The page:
Changes to a federal loan program that has helped small businesses weather the COVID-19 pandemic could generate a “huge uptick” in loan demand that has waned in the last few weeks, according to U.S. Small Business Administration officials.
Under changes to the Paycheck Protection Program signed into law on Friday, millions of small businesses across the country that received a PPP loan since early April now have more time to use the money and can direct less of it toward payroll expenses to earn loan forgiveness.
“It absolutely provides greater flexibility for borrowers to qualify for loan forgiveness,” Rob Scott, administrator for the SBA’s six-state Great Lakes Region, said today in a media conference call.
The changes could prompt small businesses that were hesitant to seek a PPP loan because of the prior requirements to now proceed with an application, Scott said.
“With this change in law, I think you’re going to see a huge uptick in PPP loans,” he said. “We get calls everyday at the district offices that there are certainly businesses out there that could use these funds if their states are still closed or whatever the issue may be why they can’t open.”
The Paycheck Protection Flexibility Act that Congress passed and President Trump signed late last week tripled from eight weeks to 24 weeks the amount of time small businesses have to use the PPP money. That helps small businesses that have been completely shut down for weeks or are operating on a limited basis and without full staff.
The law also reduces to 60 percent from 75 percent how much of the loan must go to payroll expenses, providing additional flexibility as well in how PPP loan recipients can use the funds to cover operating expenses such as rent and utilities. Congress also extended from two to five years the time a borrower has to repay loans at an annual interest rate of 1 percent for any amount that does not qualify for loan forgiveness from the SBA.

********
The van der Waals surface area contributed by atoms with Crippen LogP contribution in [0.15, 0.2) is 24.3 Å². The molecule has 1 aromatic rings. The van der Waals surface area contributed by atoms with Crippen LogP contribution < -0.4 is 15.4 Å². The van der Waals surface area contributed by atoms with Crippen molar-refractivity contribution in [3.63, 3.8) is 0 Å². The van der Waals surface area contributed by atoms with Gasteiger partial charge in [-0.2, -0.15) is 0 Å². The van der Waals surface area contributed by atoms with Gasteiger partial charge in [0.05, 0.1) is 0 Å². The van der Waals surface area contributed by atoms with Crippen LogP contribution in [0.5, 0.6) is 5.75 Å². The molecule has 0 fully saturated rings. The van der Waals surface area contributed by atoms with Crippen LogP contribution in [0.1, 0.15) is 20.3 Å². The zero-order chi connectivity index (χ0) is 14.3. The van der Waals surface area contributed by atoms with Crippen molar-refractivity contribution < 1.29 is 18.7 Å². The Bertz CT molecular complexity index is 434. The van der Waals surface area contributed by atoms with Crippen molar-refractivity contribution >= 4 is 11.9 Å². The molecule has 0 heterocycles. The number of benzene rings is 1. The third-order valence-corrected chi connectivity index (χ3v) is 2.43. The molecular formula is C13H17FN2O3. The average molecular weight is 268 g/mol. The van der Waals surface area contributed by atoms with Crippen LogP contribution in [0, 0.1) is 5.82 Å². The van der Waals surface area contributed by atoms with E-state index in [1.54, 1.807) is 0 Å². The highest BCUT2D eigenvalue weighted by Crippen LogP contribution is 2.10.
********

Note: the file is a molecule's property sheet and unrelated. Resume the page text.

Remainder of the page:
The SBA will likely issue modified application forms for loans and to seek loan forgiveness, as well as guidance that follows provisions in the Paycheck Protection Flexibility Act, Scott said.
“We haven’t had a lot of activity when it comes to PPP loans” in recent weeks, he added, because many small businesses that had not already applied doubted they could meet the prior requirements to use the money and earn loan forgiveness. Some small business owners were “scared” they would not qualify for forgiveness and would have to pay back the loan in just two years, he said.
“With this new guidance and the coverage period that opened up to 24 weeks, it’s going to allow more businesses to relook at the program and think, ‘OK, I can actually spend the monies that are sent to me, 60 percent on payroll, and not be up against a deadline,’” said Scott, who described a recent conversation with a restaurant owner at an event in Cincinnati, Ohio, who got a PPP loan and was “terrified of that two-year term.”
“He was like, ‘Listen. If I have to pay it back and it’s not forgiven, it’s going to put me out of business. I’m not going to afford the payment every month,’” Scott said.
Nationally, the SBA as of June 6 approved more than 4.5 million PPP loans totaling for $511 billion. The SBA has about $135 billion in PPP funding to lend, Scott said. In Michigan, the SBA approved 114,361 PPP loans for $15.7 billion.
The SBA is accepting PPP loan applications until June 30.